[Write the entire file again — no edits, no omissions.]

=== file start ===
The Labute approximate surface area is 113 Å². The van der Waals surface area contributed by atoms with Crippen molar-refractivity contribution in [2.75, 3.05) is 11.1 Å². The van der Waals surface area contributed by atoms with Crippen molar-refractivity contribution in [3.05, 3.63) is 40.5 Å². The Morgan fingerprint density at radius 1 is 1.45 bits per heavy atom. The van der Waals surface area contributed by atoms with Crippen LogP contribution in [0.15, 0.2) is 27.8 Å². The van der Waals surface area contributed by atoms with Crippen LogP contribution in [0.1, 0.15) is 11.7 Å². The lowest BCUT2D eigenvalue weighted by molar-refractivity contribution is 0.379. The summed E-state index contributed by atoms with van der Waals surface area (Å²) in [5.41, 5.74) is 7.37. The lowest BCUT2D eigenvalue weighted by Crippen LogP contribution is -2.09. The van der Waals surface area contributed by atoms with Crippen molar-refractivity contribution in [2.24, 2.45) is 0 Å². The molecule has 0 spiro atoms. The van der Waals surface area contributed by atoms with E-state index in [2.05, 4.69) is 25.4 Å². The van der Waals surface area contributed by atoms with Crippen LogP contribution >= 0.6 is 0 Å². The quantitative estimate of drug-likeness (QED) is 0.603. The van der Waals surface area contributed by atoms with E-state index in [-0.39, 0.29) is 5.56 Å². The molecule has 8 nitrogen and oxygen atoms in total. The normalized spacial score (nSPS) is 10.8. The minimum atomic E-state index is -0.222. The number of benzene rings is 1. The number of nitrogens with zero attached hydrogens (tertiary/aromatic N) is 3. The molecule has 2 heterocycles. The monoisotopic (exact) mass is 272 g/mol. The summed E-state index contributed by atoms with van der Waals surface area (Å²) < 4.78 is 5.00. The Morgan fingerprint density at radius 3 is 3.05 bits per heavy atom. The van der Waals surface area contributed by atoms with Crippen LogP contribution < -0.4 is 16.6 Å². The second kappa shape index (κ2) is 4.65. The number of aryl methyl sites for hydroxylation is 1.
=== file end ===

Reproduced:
The Labute approximate surface area is 113 Å². The van der Waals surface area contributed by atoms with Crippen molar-refractivity contribution in [2.75, 3.05) is 11.1 Å². The van der Waals surface area contributed by atoms with Crippen molar-refractivity contribution in [3.05, 3.63) is 40.5 Å². The Morgan fingerprint density at radius 1 is 1.45 bits per heavy atom. The van der Waals surface area contributed by atoms with Crippen LogP contribution in [0.15, 0.2) is 27.8 Å². The van der Waals surface area contributed by atoms with Crippen LogP contribution in [0.1, 0.15) is 11.7 Å². The lowest BCUT2D eigenvalue weighted by molar-refractivity contribution is 0.379. The summed E-state index contributed by atoms with van der Waals surface area (Å²) in [5.41, 5.74) is 7.37. The lowest BCUT2D eigenvalue weighted by Crippen LogP contribution is -2.09. The van der Waals surface area contributed by atoms with Crippen molar-refractivity contribution in [2.24, 2.45) is 0 Å². The molecule has 0 spiro atoms. The van der Waals surface area contributed by atoms with E-state index in [2.05, 4.69) is 25.4 Å². The van der Waals surface area contributed by atoms with Crippen LogP contribution >= 0.6 is 0 Å². The quantitative estimate of drug-likeness (QED) is 0.603. The van der Waals surface area contributed by atoms with E-state index in [-0.39, 0.29) is 5.56 Å². The molecule has 8 nitrogen and oxygen atoms in total. The normalized spacial score (nSPS) is 10.8. The minimum atomic E-state index is -0.222. The number of benzene rings is 1. The number of nitrogens with zero attached hydrogens (tertiary/aromatic N) is 3. The molecule has 2 heterocycles. The monoisotopic (exact) mass is 272 g/mol. The summed E-state index contributed by atoms with van der Waals surface area (Å²) < 4.78 is 5.00. The Morgan fingerprint density at radius 3 is 3.05 bits per heavy atom. The van der Waals surface area contributed by atoms with Crippen LogP contribution < -0.4 is 16.6 Å². The second kappa shape index (κ2) is 4.65. The number of aryl methyl sites for hydroxylation is 1.